Zeke-Chapter 2

He followed the curve of Alexander Road, sticking to the base of the hills that sloped away on either side. It would only take a second to get to cover and he was fairly certain he would hear anyone coming long before they saw him. The stillness of the morning was almost eerie, where before he’d never really noticed it. Before the bridge fell, when Sausalito had actually been a town instead of ruins, there had been lots of people. Even after the town fell out of use, the last family, other than Zeke’s own, had vanished only a year ago. Now, as he made the trek to Sausalito, he didn’t see a soul.

It took longer than usual to get there, but he was being more careful than he usually would have been. Being shot at had a way of awakening the survival instincts. He was fairly certain that it was afternoon by the time he reached the first few houses. Most homes hadn’t been used since the war and now there were only a few walls here and there to say that building had ever stood. Trees had grown up in the middle of everything, thin little trees that could barely be called more than tall twigs.

He ignored these and made his way further into the tangle of roads. Where Alexander curved gently into 2nd Street, he finally found homes that were whole, if a little dilapidated. There were few windows left and paint was stripping up the sides of most, but they had been lived in only two decades ago. This was the Sausalito that his Da remembered. This was the Sausalito where Zeke’s family would be.

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He looked for hours, searching quickly through the few blocks around Main Street that still stood intact. Once, two hours into his search, he heard muffled talking, a little laughter off in the distance. He’d rushed towards it, certain that the hearty sound of laughter must be his da and Alice sharing a joke. Only a single thread of doubt caused him to slow down. He whistled, pulling the air in through his lips so it sounded high pitched, chirpy. Like a bird. He waited and heard no reply . He felt like he was going to be sick. That was the signal his family used. And if there wasn't a reply then it wasn't his family around that corner. Still, he couldn't just leave. He flattened himself against the corner of a building and peered out into the street, his face pressed right up against the dusty siding.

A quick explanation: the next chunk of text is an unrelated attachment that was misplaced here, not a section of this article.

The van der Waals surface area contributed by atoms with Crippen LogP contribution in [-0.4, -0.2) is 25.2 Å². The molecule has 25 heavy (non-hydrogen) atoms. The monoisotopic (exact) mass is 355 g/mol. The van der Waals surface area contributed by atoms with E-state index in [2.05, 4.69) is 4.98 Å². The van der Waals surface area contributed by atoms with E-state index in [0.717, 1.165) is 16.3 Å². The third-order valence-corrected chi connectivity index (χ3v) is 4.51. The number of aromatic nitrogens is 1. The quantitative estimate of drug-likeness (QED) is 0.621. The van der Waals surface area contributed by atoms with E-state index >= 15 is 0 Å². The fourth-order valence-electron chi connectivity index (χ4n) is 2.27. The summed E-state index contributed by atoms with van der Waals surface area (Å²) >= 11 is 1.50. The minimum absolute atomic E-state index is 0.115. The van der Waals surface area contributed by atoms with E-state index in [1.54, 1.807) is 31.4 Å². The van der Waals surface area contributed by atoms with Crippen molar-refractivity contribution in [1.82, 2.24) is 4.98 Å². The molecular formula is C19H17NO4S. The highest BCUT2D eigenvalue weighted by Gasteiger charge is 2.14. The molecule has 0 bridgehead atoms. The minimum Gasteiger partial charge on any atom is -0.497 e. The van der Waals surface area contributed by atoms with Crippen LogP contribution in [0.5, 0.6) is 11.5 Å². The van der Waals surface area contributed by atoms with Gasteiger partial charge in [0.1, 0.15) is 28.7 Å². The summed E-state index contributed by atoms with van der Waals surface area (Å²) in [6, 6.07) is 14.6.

There were two men sitting on a stoop across the street. They were dressed in little more than rags, their hair clumped with dirt and grease. One of them was waving his hands, telling some loud story. His voice echoed terribly through the hills, enough that it was strangely garbled in Zeke’s ears. Zeke immediately realized how stupid he’d been, thinking this boor could have been his beloved da. The other was studiously nursing a clear bottle of some liquid which was likely not water, all the while nodding along with his neighbor’s animated storytelling. The talker was waving a pistol in his hand, some boxy dark thing that might have been a .45. The drinker had a shotgun laid out on the shelf of his lap.

Without saying a word, Zeke pulled back from the corner and went the other direction. Da would know far better than to cross the likes of them.